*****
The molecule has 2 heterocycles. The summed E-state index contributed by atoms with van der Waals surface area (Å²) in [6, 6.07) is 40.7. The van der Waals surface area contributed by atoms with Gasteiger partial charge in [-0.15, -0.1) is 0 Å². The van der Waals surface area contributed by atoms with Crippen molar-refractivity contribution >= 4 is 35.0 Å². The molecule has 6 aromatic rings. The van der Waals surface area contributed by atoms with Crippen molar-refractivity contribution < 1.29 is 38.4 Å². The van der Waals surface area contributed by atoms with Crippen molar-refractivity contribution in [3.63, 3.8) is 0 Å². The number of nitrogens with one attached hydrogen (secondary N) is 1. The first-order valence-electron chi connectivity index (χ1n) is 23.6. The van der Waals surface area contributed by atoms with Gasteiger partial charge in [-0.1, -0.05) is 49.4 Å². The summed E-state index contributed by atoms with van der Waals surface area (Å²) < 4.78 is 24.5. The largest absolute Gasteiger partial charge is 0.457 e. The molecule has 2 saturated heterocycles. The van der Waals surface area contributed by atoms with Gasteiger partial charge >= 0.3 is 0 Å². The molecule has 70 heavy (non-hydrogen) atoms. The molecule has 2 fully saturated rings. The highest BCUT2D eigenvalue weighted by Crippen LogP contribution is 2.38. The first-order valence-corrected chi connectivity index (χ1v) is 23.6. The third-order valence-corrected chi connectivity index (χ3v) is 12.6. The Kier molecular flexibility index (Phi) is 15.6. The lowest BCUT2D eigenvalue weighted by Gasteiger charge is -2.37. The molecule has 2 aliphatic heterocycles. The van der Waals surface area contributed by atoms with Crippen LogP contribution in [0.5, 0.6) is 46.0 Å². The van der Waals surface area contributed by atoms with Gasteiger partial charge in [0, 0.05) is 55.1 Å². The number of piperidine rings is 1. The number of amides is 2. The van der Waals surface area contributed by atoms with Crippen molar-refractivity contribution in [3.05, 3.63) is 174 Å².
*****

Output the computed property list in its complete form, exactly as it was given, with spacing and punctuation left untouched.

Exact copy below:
The molecule has 2 heterocycles. The summed E-state index contributed by atoms with van der Waals surface area (Å²) in [6, 6.07) is 40.7. The van der Waals surface area contributed by atoms with Gasteiger partial charge in [-0.15, -0.1) is 0 Å². The van der Waals surface area contributed by atoms with Crippen molar-refractivity contribution >= 4 is 35.0 Å². The molecule has 6 aromatic rings. The van der Waals surface area contributed by atoms with Crippen molar-refractivity contribution < 1.29 is 38.4 Å². The van der Waals surface area contributed by atoms with Crippen molar-refractivity contribution in [3.63, 3.8) is 0 Å². The number of nitrogens with one attached hydrogen (secondary N) is 1. The first-order valence-electron chi connectivity index (χ1n) is 23.6. The van der Waals surface area contributed by atoms with Gasteiger partial charge in [-0.1, -0.05) is 49.4 Å². The summed E-state index contributed by atoms with van der Waals surface area (Å²) < 4.78 is 24.5. The largest absolute Gasteiger partial charge is 0.457 e. The molecule has 2 saturated heterocycles. The van der Waals surface area contributed by atoms with Gasteiger partial charge >= 0.3 is 0 Å². The molecule has 70 heavy (non-hydrogen) atoms. The molecule has 2 fully saturated rings. The highest BCUT2D eigenvalue weighted by Crippen LogP contribution is 2.38. The first-order valence-corrected chi connectivity index (χ1v) is 23.6. The third-order valence-corrected chi connectivity index (χ3v) is 12.6. The Kier molecular flexibility index (Phi) is 15.6. The lowest BCUT2D eigenvalue weighted by Gasteiger charge is -2.37. The molecule has 2 aliphatic heterocycles. The van der Waals surface area contributed by atoms with Crippen LogP contribution in [0.5, 0.6) is 46.0 Å². The van der Waals surface area contributed by atoms with Gasteiger partial charge in [0, 0.05) is 55.1 Å². The number of piperidine rings is 1. The number of amides is 2. The van der Waals surface area contributed by atoms with Crippen molar-refractivity contribution in [3.05, 3.63) is 174 Å².